The geographic position of Finland has been politically perilous, historically. Finland has been caught between the expansionistic ambitions of Sweden and Russia. Overrun time and again, the Finns retained their identity. The complexities and ironies of these political relationships can be seen when one visits Senate Square, where the most-honored place for a statue in Helsinki salutes a revered Russian czar, Alexander II. To the Finns he was “The Good and Liberal Alexander.” Follow that with a look at the Hietaniemen cemetery, honoring the thousands of Finnish soldiers who perished in the Winter War with Russia in 1939. Helsinki has been called the “Daughter of the Baltic.” Over the centuries, she has been courted forcefully by her suitors from the west and east. The Swedes were the early victors. Russia assumed control in the 19th century. Finland finally became independent in 1918.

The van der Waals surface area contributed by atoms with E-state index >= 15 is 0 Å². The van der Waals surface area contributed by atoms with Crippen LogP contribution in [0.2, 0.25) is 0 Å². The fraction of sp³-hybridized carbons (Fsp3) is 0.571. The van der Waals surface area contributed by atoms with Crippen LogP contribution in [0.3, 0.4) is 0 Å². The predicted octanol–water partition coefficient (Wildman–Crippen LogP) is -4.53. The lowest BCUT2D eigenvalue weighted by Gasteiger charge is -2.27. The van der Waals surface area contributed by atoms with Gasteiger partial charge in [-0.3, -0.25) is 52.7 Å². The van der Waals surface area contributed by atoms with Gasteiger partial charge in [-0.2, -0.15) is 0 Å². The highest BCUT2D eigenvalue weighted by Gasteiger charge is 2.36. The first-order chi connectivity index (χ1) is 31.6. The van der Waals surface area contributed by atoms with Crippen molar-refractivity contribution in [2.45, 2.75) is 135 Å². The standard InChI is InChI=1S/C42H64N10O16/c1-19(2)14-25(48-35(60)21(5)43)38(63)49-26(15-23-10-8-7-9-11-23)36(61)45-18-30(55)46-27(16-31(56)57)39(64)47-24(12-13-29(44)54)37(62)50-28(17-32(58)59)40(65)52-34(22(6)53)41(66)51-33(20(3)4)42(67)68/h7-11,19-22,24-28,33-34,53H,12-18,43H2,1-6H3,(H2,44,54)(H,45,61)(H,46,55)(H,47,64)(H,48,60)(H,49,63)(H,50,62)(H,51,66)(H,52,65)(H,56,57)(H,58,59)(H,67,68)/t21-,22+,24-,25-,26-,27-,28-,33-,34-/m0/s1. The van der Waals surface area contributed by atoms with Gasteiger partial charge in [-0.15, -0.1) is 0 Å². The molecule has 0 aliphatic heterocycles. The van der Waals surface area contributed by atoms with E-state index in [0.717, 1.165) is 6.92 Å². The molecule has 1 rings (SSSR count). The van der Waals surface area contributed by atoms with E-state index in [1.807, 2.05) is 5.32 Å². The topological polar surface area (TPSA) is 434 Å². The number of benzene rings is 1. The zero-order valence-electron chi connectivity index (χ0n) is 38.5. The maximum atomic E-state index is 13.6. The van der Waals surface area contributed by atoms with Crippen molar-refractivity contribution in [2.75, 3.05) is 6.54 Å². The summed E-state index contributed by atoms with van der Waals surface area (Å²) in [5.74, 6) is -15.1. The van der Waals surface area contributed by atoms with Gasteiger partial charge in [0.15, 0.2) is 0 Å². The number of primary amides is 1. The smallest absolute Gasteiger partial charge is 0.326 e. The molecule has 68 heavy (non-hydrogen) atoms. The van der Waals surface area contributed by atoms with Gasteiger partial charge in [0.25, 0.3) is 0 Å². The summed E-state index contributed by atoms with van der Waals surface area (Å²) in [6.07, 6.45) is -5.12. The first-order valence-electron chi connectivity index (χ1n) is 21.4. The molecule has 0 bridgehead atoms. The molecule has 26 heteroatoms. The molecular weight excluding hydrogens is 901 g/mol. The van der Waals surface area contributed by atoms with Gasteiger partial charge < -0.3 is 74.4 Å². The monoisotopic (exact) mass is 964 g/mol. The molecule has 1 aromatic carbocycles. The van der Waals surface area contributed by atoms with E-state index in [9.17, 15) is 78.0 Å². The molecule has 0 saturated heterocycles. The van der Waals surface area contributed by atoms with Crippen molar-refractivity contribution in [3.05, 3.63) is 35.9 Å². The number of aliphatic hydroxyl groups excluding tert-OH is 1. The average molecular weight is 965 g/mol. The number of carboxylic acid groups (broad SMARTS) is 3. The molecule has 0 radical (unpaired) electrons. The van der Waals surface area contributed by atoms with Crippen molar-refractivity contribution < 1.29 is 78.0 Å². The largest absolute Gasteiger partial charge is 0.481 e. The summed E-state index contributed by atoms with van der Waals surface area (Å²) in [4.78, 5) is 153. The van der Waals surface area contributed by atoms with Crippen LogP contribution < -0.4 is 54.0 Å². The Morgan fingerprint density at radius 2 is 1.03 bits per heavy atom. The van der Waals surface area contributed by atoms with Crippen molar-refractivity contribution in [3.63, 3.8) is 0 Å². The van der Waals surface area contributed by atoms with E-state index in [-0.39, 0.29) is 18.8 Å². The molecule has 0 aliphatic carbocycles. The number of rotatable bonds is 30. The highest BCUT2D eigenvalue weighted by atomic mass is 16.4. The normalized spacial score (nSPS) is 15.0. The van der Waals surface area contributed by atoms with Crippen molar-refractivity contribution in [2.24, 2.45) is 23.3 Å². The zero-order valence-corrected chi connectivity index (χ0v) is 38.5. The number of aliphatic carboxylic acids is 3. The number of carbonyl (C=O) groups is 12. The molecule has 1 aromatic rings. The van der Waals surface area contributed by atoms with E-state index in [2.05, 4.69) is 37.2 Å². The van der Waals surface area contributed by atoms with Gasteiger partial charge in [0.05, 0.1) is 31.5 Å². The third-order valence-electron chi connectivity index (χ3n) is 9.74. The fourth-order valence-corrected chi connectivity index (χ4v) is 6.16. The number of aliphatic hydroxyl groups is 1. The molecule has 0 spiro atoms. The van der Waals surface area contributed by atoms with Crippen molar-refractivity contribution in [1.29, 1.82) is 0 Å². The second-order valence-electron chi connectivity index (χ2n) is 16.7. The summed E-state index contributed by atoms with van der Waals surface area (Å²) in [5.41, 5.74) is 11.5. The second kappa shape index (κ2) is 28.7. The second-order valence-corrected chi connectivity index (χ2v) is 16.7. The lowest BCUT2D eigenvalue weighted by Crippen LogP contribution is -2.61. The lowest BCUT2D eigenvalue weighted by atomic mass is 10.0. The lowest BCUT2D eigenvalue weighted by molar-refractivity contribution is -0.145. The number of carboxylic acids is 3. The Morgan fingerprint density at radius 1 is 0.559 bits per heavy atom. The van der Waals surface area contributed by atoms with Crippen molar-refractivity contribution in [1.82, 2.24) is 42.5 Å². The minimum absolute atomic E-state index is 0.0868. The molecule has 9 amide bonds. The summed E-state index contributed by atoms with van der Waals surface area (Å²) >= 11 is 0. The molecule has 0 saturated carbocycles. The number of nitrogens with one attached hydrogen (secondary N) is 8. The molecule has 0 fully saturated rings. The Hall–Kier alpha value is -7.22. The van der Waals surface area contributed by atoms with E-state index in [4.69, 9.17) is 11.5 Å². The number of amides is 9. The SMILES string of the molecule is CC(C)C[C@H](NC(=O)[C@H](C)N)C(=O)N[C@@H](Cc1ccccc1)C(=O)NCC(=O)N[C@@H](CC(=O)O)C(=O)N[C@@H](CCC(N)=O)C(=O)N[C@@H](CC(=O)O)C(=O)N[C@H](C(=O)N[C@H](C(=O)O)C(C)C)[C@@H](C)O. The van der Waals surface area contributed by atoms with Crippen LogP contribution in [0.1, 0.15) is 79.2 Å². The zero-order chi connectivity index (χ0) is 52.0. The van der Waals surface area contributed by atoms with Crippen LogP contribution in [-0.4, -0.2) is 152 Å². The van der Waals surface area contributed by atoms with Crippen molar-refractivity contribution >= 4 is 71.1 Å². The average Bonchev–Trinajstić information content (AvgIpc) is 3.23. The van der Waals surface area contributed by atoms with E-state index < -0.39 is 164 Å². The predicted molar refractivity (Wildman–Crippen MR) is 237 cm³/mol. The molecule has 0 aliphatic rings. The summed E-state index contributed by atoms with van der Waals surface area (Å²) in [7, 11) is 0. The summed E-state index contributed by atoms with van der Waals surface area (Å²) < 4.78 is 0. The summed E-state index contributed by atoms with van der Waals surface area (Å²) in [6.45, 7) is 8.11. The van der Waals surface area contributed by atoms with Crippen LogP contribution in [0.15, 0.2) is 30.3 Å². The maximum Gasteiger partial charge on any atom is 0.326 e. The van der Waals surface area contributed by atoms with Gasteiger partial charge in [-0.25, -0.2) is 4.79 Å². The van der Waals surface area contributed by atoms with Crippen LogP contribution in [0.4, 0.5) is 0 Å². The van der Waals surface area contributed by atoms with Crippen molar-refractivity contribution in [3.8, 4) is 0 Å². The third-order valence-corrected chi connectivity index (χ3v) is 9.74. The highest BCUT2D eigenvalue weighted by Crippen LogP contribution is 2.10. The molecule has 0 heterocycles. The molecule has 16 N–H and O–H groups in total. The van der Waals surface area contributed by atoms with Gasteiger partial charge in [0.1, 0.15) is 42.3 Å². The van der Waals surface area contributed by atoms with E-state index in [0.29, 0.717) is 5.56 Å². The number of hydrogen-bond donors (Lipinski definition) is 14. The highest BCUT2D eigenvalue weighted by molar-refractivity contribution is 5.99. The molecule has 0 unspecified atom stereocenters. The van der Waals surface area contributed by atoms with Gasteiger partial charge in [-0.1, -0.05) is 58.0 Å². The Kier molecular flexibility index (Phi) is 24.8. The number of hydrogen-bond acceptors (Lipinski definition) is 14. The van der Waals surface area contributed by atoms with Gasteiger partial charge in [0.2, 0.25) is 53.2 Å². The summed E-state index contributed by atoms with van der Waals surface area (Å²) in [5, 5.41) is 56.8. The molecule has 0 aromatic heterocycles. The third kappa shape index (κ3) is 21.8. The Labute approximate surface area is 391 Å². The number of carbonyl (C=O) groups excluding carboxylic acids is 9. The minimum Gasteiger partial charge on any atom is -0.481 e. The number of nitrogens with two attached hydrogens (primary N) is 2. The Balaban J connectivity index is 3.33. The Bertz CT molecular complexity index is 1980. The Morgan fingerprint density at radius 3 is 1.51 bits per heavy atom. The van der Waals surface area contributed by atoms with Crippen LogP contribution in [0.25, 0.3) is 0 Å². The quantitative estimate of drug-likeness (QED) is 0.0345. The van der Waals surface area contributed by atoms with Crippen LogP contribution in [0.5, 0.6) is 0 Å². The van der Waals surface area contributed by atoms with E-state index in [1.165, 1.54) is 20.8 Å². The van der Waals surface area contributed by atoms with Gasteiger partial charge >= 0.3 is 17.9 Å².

Helsinki is the major educational and cultural center for Finland. The Universities of the city are prominent. The arts flourish here. A striking monument of metal tubes honors Jean Sibelius, the native son who became a great composer.
One bright spot in the Finnish economy is the building of cruise ships. The Wartsila shipyard in Helsinki is one of the foremost ship design and building centers in the world, turning out some of the massive cruise ships of the modern era. The rest of the Finnish economy is closely dependent on the prosperity of its adjacent trading partner, Russia.